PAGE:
University of Virginia Library

Search this document 
The Jeffersonian cyclopedia;

a comprehensive collection of the views of Thomas Jefferson classified and arranged in alphabetical order under nine thousand titles relating to government, politics, law, education, political economy, finance, science, art, literature, religious freedom, morals, etc.;
3 occurrences of jefferson cyclopedia
[Clear Hits]

expand sectionA. 
expand sectionB. 
expand sectionC. 
collapse sectionD. 
2012. DEBT, Perpetual.—
expand sectionE. 
expand sectionF. 
expand sectionG. 
expand sectionH. 
expand sectionI. 
expand sectionJ. 
expand sectionK. 
expand sectionL. 
expand sectionM. 
expand sectionN. 
expand sectionO. 
expand sectionP. 
expand sectionQ. 
expand sectionR. 
expand sectionS. 
expand sectionT. 
expand sectionU. 
expand sectionV. 
expand sectionW. 
expand sectionX. 
expand sectionY. 
expand sectionZ. 

expand section 
expand section 
3 occurrences of jefferson cyclopedia
[Clear Hits]

2012. DEBT, Perpetual.—

What is to hinder
[the government] from creating a perpetual
debt? The laws of nature, I answer.
The earth belongs to the living not to the dead.
The will and the power of man expire with his
life, by nature's law. Some societies give it
an artificial continuance, for the encouragement
of industry; some refuse it, as our aboriginal
neighbors, whom we call barbarians.
The generations of men may be considered
as bodies or corporations. Each generation
has the usufruct of the earth during the period
of its continuance. When it ceases to exist
the usufruct passes on to the succeeding generation,
free and unincumbered, and so on,
successively, from one generation to another
forever. We may consider each generation
as a distinct nation, with a right, by the will
of its majority, to bind themselves, but none
to bind the succeeding generation, more than
the inhabitants of another country. Or the
case may be likened to the ordinary one of a
tenant for life, who may hypothecate the land
for his debts, during the continuance of his
usufruct; but at his death, the reversioner
(who is also for life only) receives it exonerated
from all burden. The period of a
generation, or the term of its life, is determined
by the laws of mortality, which, varying
a little only in different climates, offer
a general average to be found by observation.
I turn, for instance, to Buffon's tables, of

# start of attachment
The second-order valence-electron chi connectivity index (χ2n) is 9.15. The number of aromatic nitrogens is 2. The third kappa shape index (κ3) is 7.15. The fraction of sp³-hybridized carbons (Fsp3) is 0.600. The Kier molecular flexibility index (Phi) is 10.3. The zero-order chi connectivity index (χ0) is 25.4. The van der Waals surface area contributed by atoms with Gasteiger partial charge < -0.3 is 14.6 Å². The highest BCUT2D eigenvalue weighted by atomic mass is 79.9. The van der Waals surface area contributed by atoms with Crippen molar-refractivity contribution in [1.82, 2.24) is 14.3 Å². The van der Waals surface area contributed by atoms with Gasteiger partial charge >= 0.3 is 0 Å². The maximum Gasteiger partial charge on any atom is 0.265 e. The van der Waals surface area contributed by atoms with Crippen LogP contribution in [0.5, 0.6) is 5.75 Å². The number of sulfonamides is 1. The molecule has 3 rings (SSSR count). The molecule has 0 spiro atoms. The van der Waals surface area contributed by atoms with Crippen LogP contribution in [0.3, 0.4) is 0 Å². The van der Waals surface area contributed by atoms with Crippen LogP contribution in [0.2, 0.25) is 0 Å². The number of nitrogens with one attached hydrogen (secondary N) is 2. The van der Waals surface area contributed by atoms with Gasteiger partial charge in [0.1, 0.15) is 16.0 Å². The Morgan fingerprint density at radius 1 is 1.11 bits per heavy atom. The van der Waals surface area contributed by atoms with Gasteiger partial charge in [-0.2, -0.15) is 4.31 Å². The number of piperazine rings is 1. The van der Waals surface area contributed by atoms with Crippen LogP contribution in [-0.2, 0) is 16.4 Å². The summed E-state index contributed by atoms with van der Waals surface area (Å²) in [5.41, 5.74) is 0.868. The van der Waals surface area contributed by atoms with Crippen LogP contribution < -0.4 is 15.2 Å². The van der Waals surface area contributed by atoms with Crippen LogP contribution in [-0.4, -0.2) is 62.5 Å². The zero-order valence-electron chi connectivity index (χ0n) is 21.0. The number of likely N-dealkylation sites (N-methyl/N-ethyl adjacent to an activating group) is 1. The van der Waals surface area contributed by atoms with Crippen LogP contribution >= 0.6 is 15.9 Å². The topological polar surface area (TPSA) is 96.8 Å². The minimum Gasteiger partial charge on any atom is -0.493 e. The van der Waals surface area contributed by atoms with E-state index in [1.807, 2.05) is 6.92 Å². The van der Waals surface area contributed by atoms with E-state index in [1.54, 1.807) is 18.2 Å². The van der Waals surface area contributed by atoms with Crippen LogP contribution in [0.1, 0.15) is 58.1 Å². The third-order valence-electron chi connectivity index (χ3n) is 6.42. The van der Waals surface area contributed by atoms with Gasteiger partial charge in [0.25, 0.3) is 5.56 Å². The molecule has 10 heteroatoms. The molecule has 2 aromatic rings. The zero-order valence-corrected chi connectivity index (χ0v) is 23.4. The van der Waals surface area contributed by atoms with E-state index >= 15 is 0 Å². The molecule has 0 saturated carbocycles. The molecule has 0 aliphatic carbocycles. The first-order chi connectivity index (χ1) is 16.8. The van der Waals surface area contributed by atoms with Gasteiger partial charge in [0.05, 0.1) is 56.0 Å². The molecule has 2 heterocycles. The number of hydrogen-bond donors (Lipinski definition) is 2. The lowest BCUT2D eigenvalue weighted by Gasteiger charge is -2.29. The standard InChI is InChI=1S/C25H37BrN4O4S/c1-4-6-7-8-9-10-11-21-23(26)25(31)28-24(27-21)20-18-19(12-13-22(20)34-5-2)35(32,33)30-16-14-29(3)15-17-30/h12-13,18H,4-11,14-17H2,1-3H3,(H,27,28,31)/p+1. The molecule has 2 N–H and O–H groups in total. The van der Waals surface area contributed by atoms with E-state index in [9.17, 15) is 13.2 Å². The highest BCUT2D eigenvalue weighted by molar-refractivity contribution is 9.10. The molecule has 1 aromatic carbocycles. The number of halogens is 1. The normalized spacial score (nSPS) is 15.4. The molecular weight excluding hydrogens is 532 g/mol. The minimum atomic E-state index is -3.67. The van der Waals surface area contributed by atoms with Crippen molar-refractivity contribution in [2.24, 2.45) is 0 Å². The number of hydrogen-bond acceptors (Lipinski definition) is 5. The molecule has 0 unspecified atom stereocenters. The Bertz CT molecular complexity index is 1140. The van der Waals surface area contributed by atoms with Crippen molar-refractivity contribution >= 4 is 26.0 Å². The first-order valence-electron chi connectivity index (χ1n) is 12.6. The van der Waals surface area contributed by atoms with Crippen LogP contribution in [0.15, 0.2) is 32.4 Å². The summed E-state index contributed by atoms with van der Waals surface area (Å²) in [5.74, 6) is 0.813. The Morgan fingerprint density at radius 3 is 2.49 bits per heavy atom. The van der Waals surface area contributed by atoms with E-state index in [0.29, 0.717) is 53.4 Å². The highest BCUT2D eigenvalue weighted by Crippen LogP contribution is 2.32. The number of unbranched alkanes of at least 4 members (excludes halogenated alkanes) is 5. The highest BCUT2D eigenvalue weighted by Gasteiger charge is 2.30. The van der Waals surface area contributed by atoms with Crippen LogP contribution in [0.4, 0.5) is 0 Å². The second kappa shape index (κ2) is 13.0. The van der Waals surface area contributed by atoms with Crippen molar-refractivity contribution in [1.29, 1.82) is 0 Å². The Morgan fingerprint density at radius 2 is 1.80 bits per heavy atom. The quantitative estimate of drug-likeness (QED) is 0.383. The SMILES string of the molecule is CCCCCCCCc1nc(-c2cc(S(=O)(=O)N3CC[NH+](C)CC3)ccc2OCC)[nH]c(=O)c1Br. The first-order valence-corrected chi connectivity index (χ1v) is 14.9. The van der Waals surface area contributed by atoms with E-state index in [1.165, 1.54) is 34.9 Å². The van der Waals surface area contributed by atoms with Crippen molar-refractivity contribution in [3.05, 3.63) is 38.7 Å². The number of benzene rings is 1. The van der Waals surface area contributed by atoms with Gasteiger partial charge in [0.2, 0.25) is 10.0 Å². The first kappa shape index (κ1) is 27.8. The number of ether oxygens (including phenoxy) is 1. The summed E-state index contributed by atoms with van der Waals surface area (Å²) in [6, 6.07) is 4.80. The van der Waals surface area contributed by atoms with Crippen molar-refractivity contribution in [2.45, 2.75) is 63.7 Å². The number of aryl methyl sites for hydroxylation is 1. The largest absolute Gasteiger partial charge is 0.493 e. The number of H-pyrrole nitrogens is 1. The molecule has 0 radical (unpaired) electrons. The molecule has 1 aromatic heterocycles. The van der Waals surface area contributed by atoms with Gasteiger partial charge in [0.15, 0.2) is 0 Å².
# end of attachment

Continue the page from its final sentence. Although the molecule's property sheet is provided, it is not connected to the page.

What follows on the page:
twenty-three thousand nine hundred and
ninety-four deaths, and the ages at which
they happened, and I find that of the numbers
of all ages living at one moment, half will be
dead in twenty-four years and eight months.
But (leaving out minors, who have not the
power of self-government) of the adults (of
twenty-one years of age) living at one moment,
a majority of whom act for the society,
one-half will be dead in eighteen years
and eight months. At nineteen years, then,
from the date of a contract, the majority of
the contractors are dead, and their contract
with them. Let this general theory be applied
to a particular case. Suppose the annual
births of the State of New York to be
twenty-three thousand nine hundred and
ninety-four the whole number of its inhabitants,
according to Buffon, will be six hundred
and seventeen thousand, seven hundred
and three of all ages. Of these there would
constantly be two hundred and sixty-nine
thousand two hundred and eighty-six minors,
and three hundred and forty-eight thousand
four hundred and seventeen adults, of which
last, one hundred and seventy-four thousand
two hundred and nine will be a majority. Suppose
that majority, on the first day of the year
1794, had borrowed a sum of money equal
to the fee-simple value of the State, and to
have consumed it in eating, drinking and


Page 229
making merry in their day; or, if you please,
in quarrelling and fighting with their unoffending
neighbors. Within eighteen years
and eight months, one-half of the adult citizens
were dead. Till then, being the majority,
they might rightfully levy the interest
of their debt annually on themselves and
their fellow-revellers, or fellow-champions.
But at that period, say at this moment, a
new majority have come into place, in their
own right, and not under the rights, the conditions,
or laws of their predecessors. Are
they bound to acknowledge the debt, to consider
the preceding generation as having had
a right to eat up the whole soil of their country,
in the course of a life, to alienate it from
them (for it would be an alienation to the
creditors), and would they think themselves
either legally or morally bound to give up
their country and emigrate to another for
subsistence? Every one will say no; that the
soil is the gift of Cod to the living, as much
as it had been to the deceased generation;
and that the laws of nature impose no obligation
on them to pay this debt. And although,
like some other natural rights, this has not
yet entered into any declaration of rights,
it is no less a law, and ought to be acted on
by honest governments. It is, at the same
time, a salutary curb on the spirit of war
and indebtment, which, since the modern
theory of the perpetuation of debt, has
drenched the earth with blood, and crushed
its inhabitants under burthens ever accumulating.
Had this principle been declared
in the British bill of rights, England would
have been placed under the happy disability
of waging eternal war, and of contracting her
thousand millions of public debt. In seeking
then, for an ultimate term for the redemption
of our debts, let us rally to this principle, and
provide for their payment within the term of
nineteen years at the farthest.—
To John Wayles Eppes. Washington ed. vi, 136. Ford ed., ix, 389.
(M. June. 1813)

See Generations.